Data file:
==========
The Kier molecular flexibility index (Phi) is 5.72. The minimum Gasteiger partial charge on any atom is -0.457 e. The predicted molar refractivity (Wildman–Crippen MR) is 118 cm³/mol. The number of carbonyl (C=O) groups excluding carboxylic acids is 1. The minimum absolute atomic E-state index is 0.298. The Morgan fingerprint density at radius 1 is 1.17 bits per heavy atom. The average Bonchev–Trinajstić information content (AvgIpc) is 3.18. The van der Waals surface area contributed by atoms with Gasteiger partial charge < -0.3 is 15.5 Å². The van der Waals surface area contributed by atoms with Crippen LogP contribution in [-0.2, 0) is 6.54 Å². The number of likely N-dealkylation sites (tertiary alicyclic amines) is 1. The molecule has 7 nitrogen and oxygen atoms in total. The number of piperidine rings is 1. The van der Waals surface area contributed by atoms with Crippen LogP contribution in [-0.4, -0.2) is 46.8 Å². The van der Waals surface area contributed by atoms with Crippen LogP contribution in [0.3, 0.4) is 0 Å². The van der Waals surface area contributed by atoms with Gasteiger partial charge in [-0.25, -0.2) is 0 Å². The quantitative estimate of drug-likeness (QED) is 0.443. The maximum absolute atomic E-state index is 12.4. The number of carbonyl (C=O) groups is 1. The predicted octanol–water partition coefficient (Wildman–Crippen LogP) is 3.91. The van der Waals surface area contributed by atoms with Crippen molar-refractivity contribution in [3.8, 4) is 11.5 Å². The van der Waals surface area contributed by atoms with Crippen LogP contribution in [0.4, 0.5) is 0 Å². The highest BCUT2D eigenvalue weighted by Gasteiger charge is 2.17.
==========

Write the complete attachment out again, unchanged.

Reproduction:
The Kier molecular flexibility index (Phi) is 5.72. The minimum Gasteiger partial charge on any atom is -0.457 e. The predicted molar refractivity (Wildman–Crippen MR) is 118 cm³/mol. The number of carbonyl (C=O) groups excluding carboxylic acids is 1. The minimum absolute atomic E-state index is 0.298. The Morgan fingerprint density at radius 1 is 1.17 bits per heavy atom. The average Bonchev–Trinajstić information content (AvgIpc) is 3.18. The van der Waals surface area contributed by atoms with Gasteiger partial charge < -0.3 is 15.5 Å². The van der Waals surface area contributed by atoms with Crippen LogP contribution in [-0.2, 0) is 6.54 Å². The number of likely N-dealkylation sites (tertiary alicyclic amines) is 1. The molecule has 7 nitrogen and oxygen atoms in total. The number of piperidine rings is 1. The van der Waals surface area contributed by atoms with Crippen LogP contribution in [-0.4, -0.2) is 46.8 Å². The van der Waals surface area contributed by atoms with Crippen LogP contribution in [0.3, 0.4) is 0 Å². The van der Waals surface area contributed by atoms with Gasteiger partial charge in [-0.25, -0.2) is 0 Å². The quantitative estimate of drug-likeness (QED) is 0.443. The maximum absolute atomic E-state index is 12.4. The number of carbonyl (C=O) groups is 1. The predicted octanol–water partition coefficient (Wildman–Crippen LogP) is 3.91. The van der Waals surface area contributed by atoms with Crippen molar-refractivity contribution in [3.8, 4) is 11.5 Å². The van der Waals surface area contributed by atoms with Crippen LogP contribution in [0.4, 0.5) is 0 Å². The highest BCUT2D eigenvalue weighted by Gasteiger charge is 2.17.